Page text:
Whether you’ve noticed it or not, Google has made some serious changes to both its search algorithms and its search page in the past few weeks. Some are a bit harrowing to marketers (think ‘keyword- Not Provided’), but all of these changes require marketing managers and business owners to rethink the work they are doing online.
Just in time for its 15th birthday, Google rolled out Hummingbird last week, which follows its pattern of providing knowledge – rather than just facts – to searchers. The idea behind Hummingbird is that searchers are getting smarter and asking the search engine more complicated answers. Instead of searching “San Francisco” to learn a few facts about the city, users are now searching “Best activities to do in San Francisco on a budget for a three-day vacation.” Instead of searching “football” to learn more about the sport, we are now searching “Fantasy Football flex Lamar Miller or Marques Colston Week 4?” Google calls this “conversational search.”
In response to more advanced search queries (even though determining these user keyword queries is now a bit more difficult!), Google has completely revamped the search results page in three ways:
- Now Cards
- Knowledge Graph
The good news – especially for your SEO efforts – is that Google says you don’t have to change anything. And this makes sense, as its shift toward higher-knowledge content practices just what Google’s been preaching: original and high-quality content will be rewarded in search engine results and rankings.
The better news is that there are ways to use these updates to your advantage, especially if your business is events-based or even somewhat localized.
The idea behind Google Now is to get “the right information at just the right time … before you even ask.” One of the most obvious uses is in the case of sporting events. If I search “Pirates game” on the day of a Pittsburgh Pirates game, Google will generate the following result:
Google understands that I don’t care what a Pirate is or what a Pirates game is or who the Pirates are. I care about the game tonight – what time does it start? Where is it being played? Can I still buy tickets? How can I watch it at home? What is the significance of this game? Are the Pirates any good this season? What happened the last time these two teams played?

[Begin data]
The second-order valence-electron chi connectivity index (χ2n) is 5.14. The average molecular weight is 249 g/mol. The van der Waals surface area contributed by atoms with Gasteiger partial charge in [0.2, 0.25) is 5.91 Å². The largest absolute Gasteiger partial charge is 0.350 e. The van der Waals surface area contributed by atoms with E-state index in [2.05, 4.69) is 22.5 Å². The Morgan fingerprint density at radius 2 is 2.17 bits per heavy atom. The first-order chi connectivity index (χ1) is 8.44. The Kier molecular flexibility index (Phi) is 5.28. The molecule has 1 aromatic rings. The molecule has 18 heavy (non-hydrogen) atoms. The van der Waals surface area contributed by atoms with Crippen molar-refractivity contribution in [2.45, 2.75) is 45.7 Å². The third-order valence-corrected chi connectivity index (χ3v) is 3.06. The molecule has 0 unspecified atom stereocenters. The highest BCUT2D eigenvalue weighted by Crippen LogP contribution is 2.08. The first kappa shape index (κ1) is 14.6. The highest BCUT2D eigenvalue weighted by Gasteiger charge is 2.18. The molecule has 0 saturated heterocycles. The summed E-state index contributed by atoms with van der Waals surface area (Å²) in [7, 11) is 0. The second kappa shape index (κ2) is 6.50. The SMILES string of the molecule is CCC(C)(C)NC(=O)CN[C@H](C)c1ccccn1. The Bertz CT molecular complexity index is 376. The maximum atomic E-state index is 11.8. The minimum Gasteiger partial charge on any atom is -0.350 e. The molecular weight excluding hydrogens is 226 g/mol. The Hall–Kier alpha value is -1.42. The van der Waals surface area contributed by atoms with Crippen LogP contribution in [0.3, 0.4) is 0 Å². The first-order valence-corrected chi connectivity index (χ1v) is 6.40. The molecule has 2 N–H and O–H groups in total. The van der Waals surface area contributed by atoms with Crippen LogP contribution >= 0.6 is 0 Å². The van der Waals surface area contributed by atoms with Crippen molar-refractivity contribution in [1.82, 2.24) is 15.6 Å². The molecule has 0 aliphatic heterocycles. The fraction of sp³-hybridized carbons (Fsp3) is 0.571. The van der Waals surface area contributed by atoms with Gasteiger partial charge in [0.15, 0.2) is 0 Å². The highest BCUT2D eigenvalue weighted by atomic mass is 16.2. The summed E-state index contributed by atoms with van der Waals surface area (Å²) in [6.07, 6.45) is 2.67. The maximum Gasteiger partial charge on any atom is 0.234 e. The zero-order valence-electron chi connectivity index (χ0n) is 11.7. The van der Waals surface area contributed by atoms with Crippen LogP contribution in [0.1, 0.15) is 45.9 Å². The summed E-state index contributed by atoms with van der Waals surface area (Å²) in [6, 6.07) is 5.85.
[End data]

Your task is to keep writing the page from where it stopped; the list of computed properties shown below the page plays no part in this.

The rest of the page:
With the Now card, I get all of that information. With just one click, I can see the results of the last 20 games or read a preview about the game from MLB.com.
Putting Google Now to Use
That’s all great stuff if you’re a professional baseball team. But if you’re not, how can you utilize this feature? Google supports a pretty wide variety of Now Cards beyond major sporting events, and ones even less obvious than weather, directions and flight times. Google Now Cards will show events nearby (powered by event popularity, proximity, and if a Google user has added that event in their Google Calendar or confirmed via Gmail). It also shows hotels, restaurants, shopping products, shows, news updates, appointments, photo spots, places, real estate, research topics, nearby attractions, and more. Business owners and marketing managers can (and should!) take advantage of these features in order to see their businesses appear on search results.
The best way to do this is to utilize Google. If you run email marketing campaigns, be sure they’re configured to allow Gmail users to confirm events. This will trigger the Google Now cards to show up in those user’s related searches and will give you an extra marketing boost.
Most Now Cards are triggered based on location, so if you haven’t already realized how important setting up your Google Plus Local account is for your business, consider this a sign. This is the location from where Google pulls the data, and without it your business won’t show up in many of these Now Card features. The more information you have – including physical location and customer reviews – the better.
You don’t have to be a major nationwide business to see a benefit from this Google update. By keeping your content fresh on both your website and Google Plus, your information will be pulled and displayed to users in the area.